Further inshore and in the shallows snapper are still on, and I’m finding every year more and more anglers getting in on the plastics. Another big trend at the moment is 17g, 19g, 20g or 30g vibes or soft vibes from 7-10cm long which many anglers are having a lot of success with. Sometimes a change is as good as a holiday, and once you catch your first fish on something different your confidence builds from then on.
These days your fishing doesn’t have to be the same old technique or approach; there’s a lot out there available now to keep things interesting. I’ve just ordered in the TT Jig Spinners in three different sizes that you can attach to your jighead for added flash and vibration. I will try this on snapper and get back to you on the results.
After many months now of snapper being inshore I do expect to see some good snapper being caught in the 50-80m depth now. In past years I’ve landed some cracking snapper in 70m of water through the spring months.
Off the rocks the drummer have been as solid as previous winters and are a good, stable fish to target. Blackfish move around the rocks in big schools at this time of year, and snapper (normally a more elusive fish from the rocks) have been targeted with great success for months now.
It seems like everybody who has given snapper a crack from the stones or bays has had some success, and catching them on a 7” jerkshad plastic is a good lure option. The good thing about catching snapper from the rocks with lures is that you can use a 7ft rod because most of the fight is done out in the water. By the time the fish reaches close quarters it is tired and can be easily handled and released.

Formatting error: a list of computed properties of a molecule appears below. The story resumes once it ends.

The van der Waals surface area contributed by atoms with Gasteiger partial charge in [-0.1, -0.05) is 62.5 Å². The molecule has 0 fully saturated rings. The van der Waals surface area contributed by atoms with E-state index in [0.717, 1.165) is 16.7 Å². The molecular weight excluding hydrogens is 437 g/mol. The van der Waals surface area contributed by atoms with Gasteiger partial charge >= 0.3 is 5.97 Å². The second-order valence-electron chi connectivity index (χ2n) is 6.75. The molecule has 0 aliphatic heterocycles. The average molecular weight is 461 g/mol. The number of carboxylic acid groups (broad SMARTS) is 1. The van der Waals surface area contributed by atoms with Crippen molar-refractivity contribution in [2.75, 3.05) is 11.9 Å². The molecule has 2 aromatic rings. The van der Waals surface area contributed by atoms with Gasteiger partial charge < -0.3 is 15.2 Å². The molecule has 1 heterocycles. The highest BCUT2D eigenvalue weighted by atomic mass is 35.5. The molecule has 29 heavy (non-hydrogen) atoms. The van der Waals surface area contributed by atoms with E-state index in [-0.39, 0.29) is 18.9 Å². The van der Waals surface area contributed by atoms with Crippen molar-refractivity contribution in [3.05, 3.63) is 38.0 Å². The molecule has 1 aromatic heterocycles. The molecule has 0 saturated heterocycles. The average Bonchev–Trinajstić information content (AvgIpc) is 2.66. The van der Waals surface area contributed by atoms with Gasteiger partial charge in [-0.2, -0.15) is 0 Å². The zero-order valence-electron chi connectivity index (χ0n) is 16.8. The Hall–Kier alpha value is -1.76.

Squid are also still very much on the menu as well, so when your rock fishing make sure you haven’t left your squid jigs at home.
On the beaches tailor continue to be the species to target. Salmon are there, but tailor have been big and plentiful. Amongst the tailor have been some good bream as well. Customers have been coming in saying they have been getting bream up to 46cm. That’s massive for a yellowfin bream.
In the estuary? What’s that? Bluefin running, snapper inshore, drummer off the rocks, massive tailor and bream on the beaches... it’s small wonder the estuary fishing is taking a back seat. Estuary fishers are definitely in struggle town in comparison to everyone else.
Still, if you’re determined to fish the estuaries this month there are some reasonable options available. I recommend baiting big for slow lethargic flathead. They will make an effort for a bigger bait. Small mulloway will be up the back and bigger ones out the front with the odd capture around the bridge. By the time you read this things will be changing and the estuary perch will be moving back upstream and be hungry and on the chew. The toughest time for fishing the estuary is behind us now and we can start to shake off our winter layers and welcome spring.
For more up-to-the-minute information on what’s biting where, drop into Compleat Angler Batemans Bay and have a chat to Anthony or one of the other friendly staff. They’re located at 65A Orient St, Batemans Bay (02 4472 2559).Reads: 847